Q.3: How is NAE metrics information reported from squadrons and wings used by the NAE leadership?
A.3: In the past, Naval Aviation culture called for commanders to solve their readiness shortfalls without help from outside activities. Senior leadership recognizes that not all readiness degrader issues can be addressed at the local level, but require action from decision makers. The data provided by the squadrons and wings provides leadership the visibility into deckplate-level barriers that they need to effectively resolve them. This depends on Sailors and Marines providing forthright information to their chain of command and means that data should be used to inform and assist in solving problems, not as a report card.
Q.4: Will this increase the availability of parts needed to produce “up” aircraft?
A4: Recent logistics process improvements have helped. The current ready-for-tasking gap of aircraft has been reduced by 50 percent from FY06 to FY08. The current non-mission capable supply/partial mission capable supply backorder rate is the lowest in Naval Inventory Control Point’s history. But supply is just one element of readiness. Stakeholders also must manage the resources that address people, parts and money - including manpower, facilities, maintenance, training, transportation, data interface and support equipment. Naval Aviation leadership works as a team to apply these resources to achieve the required readiness. Also, the process improvements have meant less inventory is needed in the system, as the existing maintenance workforce is able to create ready for issue parts faster with more reliability and more predictability.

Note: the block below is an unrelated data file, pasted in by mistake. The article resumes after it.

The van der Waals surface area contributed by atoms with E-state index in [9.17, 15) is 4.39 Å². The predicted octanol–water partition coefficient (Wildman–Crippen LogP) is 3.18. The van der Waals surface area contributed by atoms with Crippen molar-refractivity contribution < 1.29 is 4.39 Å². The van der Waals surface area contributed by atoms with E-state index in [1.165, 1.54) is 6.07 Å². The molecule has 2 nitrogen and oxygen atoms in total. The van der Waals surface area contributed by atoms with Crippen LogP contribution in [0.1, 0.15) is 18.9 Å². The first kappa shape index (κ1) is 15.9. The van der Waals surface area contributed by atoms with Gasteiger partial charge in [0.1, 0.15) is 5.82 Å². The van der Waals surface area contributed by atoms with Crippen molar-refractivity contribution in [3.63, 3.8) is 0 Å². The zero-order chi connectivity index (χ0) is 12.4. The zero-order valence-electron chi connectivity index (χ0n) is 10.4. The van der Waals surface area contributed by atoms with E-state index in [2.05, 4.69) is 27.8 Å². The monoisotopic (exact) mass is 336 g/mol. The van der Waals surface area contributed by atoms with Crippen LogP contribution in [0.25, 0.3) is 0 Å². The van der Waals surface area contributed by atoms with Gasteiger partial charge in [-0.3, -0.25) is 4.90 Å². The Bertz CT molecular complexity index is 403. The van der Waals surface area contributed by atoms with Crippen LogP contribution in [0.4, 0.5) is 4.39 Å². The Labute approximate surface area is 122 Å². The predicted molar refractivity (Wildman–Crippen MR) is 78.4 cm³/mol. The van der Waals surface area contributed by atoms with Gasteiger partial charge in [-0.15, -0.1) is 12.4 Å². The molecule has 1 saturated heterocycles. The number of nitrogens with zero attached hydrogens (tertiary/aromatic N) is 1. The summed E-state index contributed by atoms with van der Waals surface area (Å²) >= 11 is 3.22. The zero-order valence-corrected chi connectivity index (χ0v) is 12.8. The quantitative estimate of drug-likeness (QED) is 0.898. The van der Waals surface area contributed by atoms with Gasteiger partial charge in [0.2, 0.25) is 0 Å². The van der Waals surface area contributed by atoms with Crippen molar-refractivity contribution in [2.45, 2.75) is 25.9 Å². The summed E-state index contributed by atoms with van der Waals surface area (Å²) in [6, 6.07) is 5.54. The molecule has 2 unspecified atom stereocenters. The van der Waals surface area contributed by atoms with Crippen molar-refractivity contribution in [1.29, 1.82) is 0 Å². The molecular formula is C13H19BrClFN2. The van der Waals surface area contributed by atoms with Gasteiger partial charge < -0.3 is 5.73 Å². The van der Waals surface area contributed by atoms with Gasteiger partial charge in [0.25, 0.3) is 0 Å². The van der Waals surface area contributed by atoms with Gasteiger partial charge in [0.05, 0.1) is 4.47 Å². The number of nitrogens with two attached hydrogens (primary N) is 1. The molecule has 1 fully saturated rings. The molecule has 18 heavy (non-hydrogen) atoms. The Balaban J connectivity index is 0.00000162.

Q.5: How are the warfighters on the flight line involved with Current Readiness?
A.5: NAE personnel visit and work with TMS teams, Fleet Readiness Centers, Marine Aviation Logistics Squadrons, and air wings to install better processes, monitor metrics and remove barriers to improved readiness. Root causes are analyzed across numerous integrated logistics support functional areas; fixes or solutions to longstanding systemic barriers are initiated. Teams are assembled to address these issues, and problems that can’t be fixed locally are escalated to the Marine Aviation Executive Readiness Board, the NAE Air Board or higher-level Navy enterprises for resolution. Open and honest participation in identifying barriers that stand in the way of required readiness is key.